America and Israel: The ties that bind

Endemic anti-American political views are often exacerbated by solid US support for Israel.

Israel US flag 311 (photo credit: Courtesy)
Israel US flag 311
(photo credit: Courtesy)
Already recorded in the annals of history is the “oops!” omission from the 2012 Democratic Convention platform, when there was no mention of Jerusalem as Israel’s capital and neither was there any reference to God at all.  Following an intervention by US President Barack Obama, to say nothing of’ the whoops of joy at the lapse from Republican candidate Mitt Romney et al, the Democrats hurriedly corrected both omissions.
The presidential candidates' ongoing rhetoric in support of Israel seems to demonstrate that the ties between Israel and the US seem inexplicably strong. On March 4, for example, at the AIPAC conference , President Obama declared:  “America's commitment to Israel's security is unshakeable. Our friendship with Israel is enduring.”          8 days later, Mitt Romney announced: “In a Romney administration, the world will know that the bond between Israel and America is unbreakable."
Secretary of State Hillary Clinton had been equally unequivocal 2 years earlier, when at the start of the Obama presidency, she said:  "We have a close, unshakeable bond between the United States and Israel.”
However, while this “enduring friendship" and "close unshakeable, unbreakable bond" may seem normal and natural in the US, it remains a great mystery to many people in the UK, Europe and beyond. Endemic anti-American political views are often exacerbated by solid US support for Israel, which Europeans find perplexing, if not inexplicable.
The "reds under the beds" theorists – of whom there are many – ascribe the friendship as being the result of some malign Zionist conspiracy with sinister goals, almost on par with the notorious "The Protocols of the Elders of Zion."
Others more prosaically nominate AIPAC, the "enormously powerful Jewish lobby at the heart of the Washington machine," as being a primary factor for US support of Israel. AIPAC is indeed powerful, and has proved very successful during both Democratic and Republican administrations in achieving its main objective:  to ensure that American support for Israel remains strong.
But why would US policy-makers allow their policies to be shaped by such lobbying?
The current international dynamic suggests a whole host of reasons, including Israel's strategic position in the heart of the Middle East.  Israel's western values and democratic traditions provide a strong and reliable base from which to counter Iran’s nuclear ambitions and other extreme Islamist activity in the region – notably from Hezbollah in Lebanon and Hamas in Gaza. Current perceptions in the US even see these threats extending to homeland security.
Considerations such as these have developed over the years, but they are essentially peripheral to a more fundamental rationale for the “enduring friendship.”  I am referring not to the so-called "Israel lobby," but to the Jewish connection to the body politic of the US.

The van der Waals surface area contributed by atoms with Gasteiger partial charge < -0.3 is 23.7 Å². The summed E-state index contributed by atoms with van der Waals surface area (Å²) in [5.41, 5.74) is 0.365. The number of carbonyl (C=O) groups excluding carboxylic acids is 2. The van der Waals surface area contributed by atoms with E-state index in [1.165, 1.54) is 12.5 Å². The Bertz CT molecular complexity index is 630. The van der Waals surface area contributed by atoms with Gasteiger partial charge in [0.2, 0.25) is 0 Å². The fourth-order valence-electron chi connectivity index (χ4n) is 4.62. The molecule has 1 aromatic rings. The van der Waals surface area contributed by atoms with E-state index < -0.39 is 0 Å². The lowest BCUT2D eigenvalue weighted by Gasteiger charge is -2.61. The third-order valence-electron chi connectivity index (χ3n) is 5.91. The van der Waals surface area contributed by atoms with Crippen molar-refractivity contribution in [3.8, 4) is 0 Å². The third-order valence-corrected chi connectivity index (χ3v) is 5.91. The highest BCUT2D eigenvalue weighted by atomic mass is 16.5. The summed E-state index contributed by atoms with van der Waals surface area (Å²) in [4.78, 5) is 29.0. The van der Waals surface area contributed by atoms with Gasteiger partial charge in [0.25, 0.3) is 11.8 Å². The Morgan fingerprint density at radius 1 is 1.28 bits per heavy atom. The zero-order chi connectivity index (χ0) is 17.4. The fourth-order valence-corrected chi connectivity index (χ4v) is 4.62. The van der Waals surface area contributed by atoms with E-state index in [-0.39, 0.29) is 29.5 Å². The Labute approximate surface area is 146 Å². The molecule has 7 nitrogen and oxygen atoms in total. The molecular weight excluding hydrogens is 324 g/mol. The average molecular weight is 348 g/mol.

The fact is that the history of the United States is quite unlike that of any other western country, and the Jews were part and parcel of the nation's foundation. For example, in the National Museum of American Jewish History in Philadelphia is an exhibit containing a letter of felicitations sent to the leader of the Hebrew Congregation of Philadelphia by George Washington. A little further down sits a letter from Abraham Lincoln to the head of his Jewish community, thanking him for his loyal address.  The US is a nation of immigrants, and the Jews were there from the start.
In fact, the connection runs even deeper, for most of the early immigrants left their native shores in order to escape religious persecution.  The national identity of the United States is embedded in the Judeo-Christian tradition, and belief in God is at the heart of the Declaration of Independence. The Bible is a cornerstone of the American national structure.  Early fundamentalists, no less than those of today, would base their support of the Zionist dream on the Old Testament, in its account of the release of the Jews from slavery and their journey, under God's guidance, to the "promised land, flowing with milk and honey."
The Jewish population of most nation states is minute.  France has the largest in Europe, with Jews representing only 0.8 percent of the total population.  In the UK there are than 300,000 Jews out of a total population of some 61 million – less than 0.5 percent.  But while Jews in European countries are counted in their thousands, in the US they number millions. So Jewish opinion counts in America, and as a result, the primary political parties court it. Jews notoriously disagree among themselves on almost everything, and they spread their political favours accordingly.  Nevertheless, a majority would certainly be in support of Israel's continued secure existence, no matter how opposed they might be to the policies of any individual Israeli government.
So the world had best acknowledge that for better or for worse, and regardless of who occupies the White House, the US has the self-imposed obligation of maintaining its close and unshakeable bond with Israel.The writer is the author of One Year in the History of Israel and Palestine (2011) and writes the blog “A Mid-East Journal” (